Lack of examination and inspection of the railway staff post-employment have amounted to a rise in dishonest practices and incompetency in the discharge of duties. There have been various incidents of negligence from the railways cooking staff and the quality of food being served in the trains.

The most common scenario while travelling on a local train is the rampant rise in pickpocketers, who often indulge in stealing items such as wallets, handbags, jewellery, mobile phones, etc. from passengers. The security of the passengers in Indian Railways has been questioned from time to time, yet these malpractices continue to exist due to the incapability of the railway staff to ensure proper supervision inside the trains as well as on the platforms.

Crowd mismanagement is the crucial element in the stimulation of the inefficiency as the stations are not adequately equipped with the infrastructure to maintain the rising population of passengers.

One of the reasons for the privatisation is the failure of the generation of internal revenue due to cross-subsidisation. In simpler terms, the income generated through the traffic has been divided to compensate for the shortfalls in the generation of revenue which results in limited availability of resources for the development of freight infrastructure.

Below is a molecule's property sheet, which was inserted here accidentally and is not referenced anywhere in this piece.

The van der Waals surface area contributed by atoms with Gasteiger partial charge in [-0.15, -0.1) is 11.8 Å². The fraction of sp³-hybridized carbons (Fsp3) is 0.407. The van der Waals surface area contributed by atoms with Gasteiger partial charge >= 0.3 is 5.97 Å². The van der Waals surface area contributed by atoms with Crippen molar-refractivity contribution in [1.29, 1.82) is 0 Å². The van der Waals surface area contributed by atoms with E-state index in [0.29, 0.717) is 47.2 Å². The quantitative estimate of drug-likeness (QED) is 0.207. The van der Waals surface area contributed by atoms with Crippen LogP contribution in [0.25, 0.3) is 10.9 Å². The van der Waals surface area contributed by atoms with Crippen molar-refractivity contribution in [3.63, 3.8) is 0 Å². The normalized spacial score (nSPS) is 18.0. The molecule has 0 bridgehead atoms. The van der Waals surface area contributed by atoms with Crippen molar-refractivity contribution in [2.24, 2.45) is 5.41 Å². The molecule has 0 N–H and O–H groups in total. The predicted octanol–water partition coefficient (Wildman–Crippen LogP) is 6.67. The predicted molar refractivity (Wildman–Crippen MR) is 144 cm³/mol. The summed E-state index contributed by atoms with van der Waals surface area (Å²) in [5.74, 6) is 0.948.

Critics of the privatisation of Indian Railways have posted noteworthy arguments in defence against the government's move. They advocate the repercussions of privatisation in the light of the prior privatisation of Indian Airways which has blocked out India’s government entity ‘Air India’ because of the prodigious competition of private airlines. Air India Airlines have not been able to survive significantly in the Air Industry due to the availability of the infrastructure of the private entities.

They further criticise the accountability of the railways in case of privatisation, as much of the private entities have a higher reach that prevents them from being held accountable in an instant and proves to be cumbersome and lethargic process.

The different approaches in the management of railways will cause disruptions and improper implications of a centralised policy aimed at citizen empowerment. The fact that one of the world’s largest railway networks, in the world’s largest democracy, is open to private multinational giants is going to result in the reduction of revenue generation greatly impacting the economy.